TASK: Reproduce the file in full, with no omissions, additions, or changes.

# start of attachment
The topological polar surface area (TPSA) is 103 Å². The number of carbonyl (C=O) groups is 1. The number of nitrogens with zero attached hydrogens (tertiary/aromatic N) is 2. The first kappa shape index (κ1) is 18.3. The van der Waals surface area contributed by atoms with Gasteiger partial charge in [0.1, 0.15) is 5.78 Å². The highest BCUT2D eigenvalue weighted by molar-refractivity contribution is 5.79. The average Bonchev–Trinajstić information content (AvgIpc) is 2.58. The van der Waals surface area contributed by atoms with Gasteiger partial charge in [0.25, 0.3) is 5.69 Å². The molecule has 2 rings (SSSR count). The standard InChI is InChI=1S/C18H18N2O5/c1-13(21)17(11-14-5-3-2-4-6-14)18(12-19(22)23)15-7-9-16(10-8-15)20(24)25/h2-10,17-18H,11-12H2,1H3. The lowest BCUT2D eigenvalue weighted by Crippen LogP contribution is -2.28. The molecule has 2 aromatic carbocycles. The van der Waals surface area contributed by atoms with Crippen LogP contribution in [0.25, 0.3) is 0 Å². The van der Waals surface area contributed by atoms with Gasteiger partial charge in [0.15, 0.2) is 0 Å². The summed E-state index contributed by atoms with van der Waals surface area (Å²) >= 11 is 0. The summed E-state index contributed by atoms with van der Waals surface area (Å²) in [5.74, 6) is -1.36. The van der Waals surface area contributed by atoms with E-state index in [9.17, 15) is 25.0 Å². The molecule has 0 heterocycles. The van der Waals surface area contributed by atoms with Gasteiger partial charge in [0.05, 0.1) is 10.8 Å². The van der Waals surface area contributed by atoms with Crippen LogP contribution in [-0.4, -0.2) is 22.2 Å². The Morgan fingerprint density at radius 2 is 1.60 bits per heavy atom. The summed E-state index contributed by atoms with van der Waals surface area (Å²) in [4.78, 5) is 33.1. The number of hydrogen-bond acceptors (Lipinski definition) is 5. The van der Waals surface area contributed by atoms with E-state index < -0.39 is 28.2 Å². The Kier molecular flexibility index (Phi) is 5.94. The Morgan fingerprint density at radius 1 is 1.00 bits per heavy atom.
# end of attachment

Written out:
The topological polar surface area (TPSA) is 103 Å². The number of carbonyl (C=O) groups is 1. The number of nitrogens with zero attached hydrogens (tertiary/aromatic N) is 2. The first kappa shape index (κ1) is 18.3. The van der Waals surface area contributed by atoms with Gasteiger partial charge in [0.1, 0.15) is 5.78 Å². The highest BCUT2D eigenvalue weighted by molar-refractivity contribution is 5.79. The average Bonchev–Trinajstić information content (AvgIpc) is 2.58. The van der Waals surface area contributed by atoms with Gasteiger partial charge in [0.25, 0.3) is 5.69 Å². The molecule has 2 rings (SSSR count). The standard InChI is InChI=1S/C18H18N2O5/c1-13(21)17(11-14-5-3-2-4-6-14)18(12-19(22)23)15-7-9-16(10-8-15)20(24)25/h2-10,17-18H,11-12H2,1H3. The lowest BCUT2D eigenvalue weighted by Crippen LogP contribution is -2.28. The molecule has 2 aromatic carbocycles. The van der Waals surface area contributed by atoms with Crippen LogP contribution in [0.25, 0.3) is 0 Å². The van der Waals surface area contributed by atoms with Gasteiger partial charge in [0.15, 0.2) is 0 Å². The summed E-state index contributed by atoms with van der Waals surface area (Å²) >= 11 is 0. The summed E-state index contributed by atoms with van der Waals surface area (Å²) in [5.74, 6) is -1.36. The van der Waals surface area contributed by atoms with E-state index in [9.17, 15) is 25.0 Å². The molecule has 0 heterocycles. The van der Waals surface area contributed by atoms with Gasteiger partial charge in [0.05, 0.1) is 10.8 Å². The van der Waals surface area contributed by atoms with Crippen LogP contribution in [-0.4, -0.2) is 22.2 Å². The Morgan fingerprint density at radius 2 is 1.60 bits per heavy atom. The summed E-state index contributed by atoms with van der Waals surface area (Å²) in [4.78, 5) is 33.1. The number of hydrogen-bond acceptors (Lipinski definition) is 5. The van der Waals surface area contributed by atoms with E-state index < -0.39 is 28.2 Å². The Kier molecular flexibility index (Phi) is 5.94. The Morgan fingerprint density at radius 1 is 1.00 bits per heavy atom.